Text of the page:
Last week Amazon CEO Jeff Bezos spoke at a “Fireside Chat” with AWS (Amazon Web Services) chief Werner Vogels. It was an excellent and inspirational performance from Bezos.
If there was a common theme, it was his belief in the merit of low margins, which of necessity keep a business efficient. Low margins are also disruptive to other businesses with high margins. But how low can margins go? In some cases, almost to nothing. Talking of Kindle Fire, Bezos remarked that “We don’t get paid when you buy the device. We get paid when you use the device.” It is the same pay as you go model as Amazon Web Services, he said, trying to remain vaguely on topic since this was an AWS event.
His point is that Amazon makes money when you buy goods or services via the device, not from profit on the device itself. He adds that this makes him comfortable, since at that point the device is also proving its value to the customer.
Google has the same business model with its Nexus range, which is why Google Nexus 7 and Amazon Kindle Fire are currently the best value 7” tablets out there. For Google, there is another spin on this: it makes the OS freely available to OEMs so that they also push Google’s adware OS out to the market. If you are not making much profit on the hardware, it makes no difference whether you or someone else sells it.
We do not have to believe that either Amazon or Google really makes nothing at all on the Kindle Fire or Nexus 7. Perhaps they make a slim margin. The point though: this is not primarily a profit centre.
This is disruptive because other vendors such as Apple, Microsoft, Nokia or RIM are trying to make money on hardware. So too are the Android OEMs, who have to be exceptionally smart and agile to avoid simply pushing out hardware at thin margins from which Google makes all the real money.
Google can lose too, when vendors like Amazon take Android and strip out the Google sales channels leaving only their own. This is difficult to pull off if you are not Amazon though, since it relies on having a viable alternative ecosystem in place.
But where does this leave Apple and Microsoft? Apple has its own services to sell, but it is primarily a high margin hardware company selling on quality of design and service. Apple is under pressure now; but Microsoft is hardest hit, since its OEMs have to pay the Windows tax and then sell hardware into the market alongside Android.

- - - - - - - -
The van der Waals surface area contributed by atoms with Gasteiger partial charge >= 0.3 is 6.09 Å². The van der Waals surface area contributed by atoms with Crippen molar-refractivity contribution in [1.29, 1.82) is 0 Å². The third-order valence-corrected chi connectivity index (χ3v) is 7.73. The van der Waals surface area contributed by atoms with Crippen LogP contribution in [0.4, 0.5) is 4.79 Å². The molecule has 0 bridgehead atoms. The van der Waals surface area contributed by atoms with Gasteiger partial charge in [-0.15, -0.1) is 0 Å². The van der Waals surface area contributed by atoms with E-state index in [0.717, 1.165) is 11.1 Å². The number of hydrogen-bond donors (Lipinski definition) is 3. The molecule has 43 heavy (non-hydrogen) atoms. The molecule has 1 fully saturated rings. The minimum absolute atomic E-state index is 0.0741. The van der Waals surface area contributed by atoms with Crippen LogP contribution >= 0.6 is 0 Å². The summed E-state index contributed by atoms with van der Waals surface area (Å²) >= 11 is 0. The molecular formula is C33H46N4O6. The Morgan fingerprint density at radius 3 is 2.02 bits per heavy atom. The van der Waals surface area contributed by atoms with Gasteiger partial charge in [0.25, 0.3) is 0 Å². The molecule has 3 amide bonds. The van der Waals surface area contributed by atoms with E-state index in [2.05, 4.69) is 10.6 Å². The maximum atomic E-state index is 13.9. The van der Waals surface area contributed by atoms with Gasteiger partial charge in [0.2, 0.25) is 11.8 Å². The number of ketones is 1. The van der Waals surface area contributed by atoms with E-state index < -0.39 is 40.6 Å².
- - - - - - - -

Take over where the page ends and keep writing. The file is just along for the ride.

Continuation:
Ah, but Android is not a full OS like Windows or OSX. Maybe not … yet … but do not be deceived. Three things will blur this distinction to nothing:
1. The tablet OS category (including iOS) will become more powerful and the capability of apps will increase
2. An increasing proportion of your work will be done online and web applications are also fast improving
3. More people will question whether they need a “full OS” with all that implies in terms of maintenance hassles
Microsoft at least has seen this coming. It is embracing services, from Office 365 to Xbox Music, and selling its own tablet OS and tablet hardware. That is an uphill struggle though, as the mixed reaction to Windows 8 and Surface demonstrates.
Most of the above, I hasten to add, is not from Bezos but is my own comment. Watch the fireside chat yourself below.
- Hardware vendors chase Apple’s iPad at CES with Android, not Windows
- Google is now a hardware company as it announces acquisition of Motorola Mobility and its patents
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- Apple gives up on Xserve dedicated server hardware – looking towards the cloud?
- Flash gets hardware-accelerated H.264 video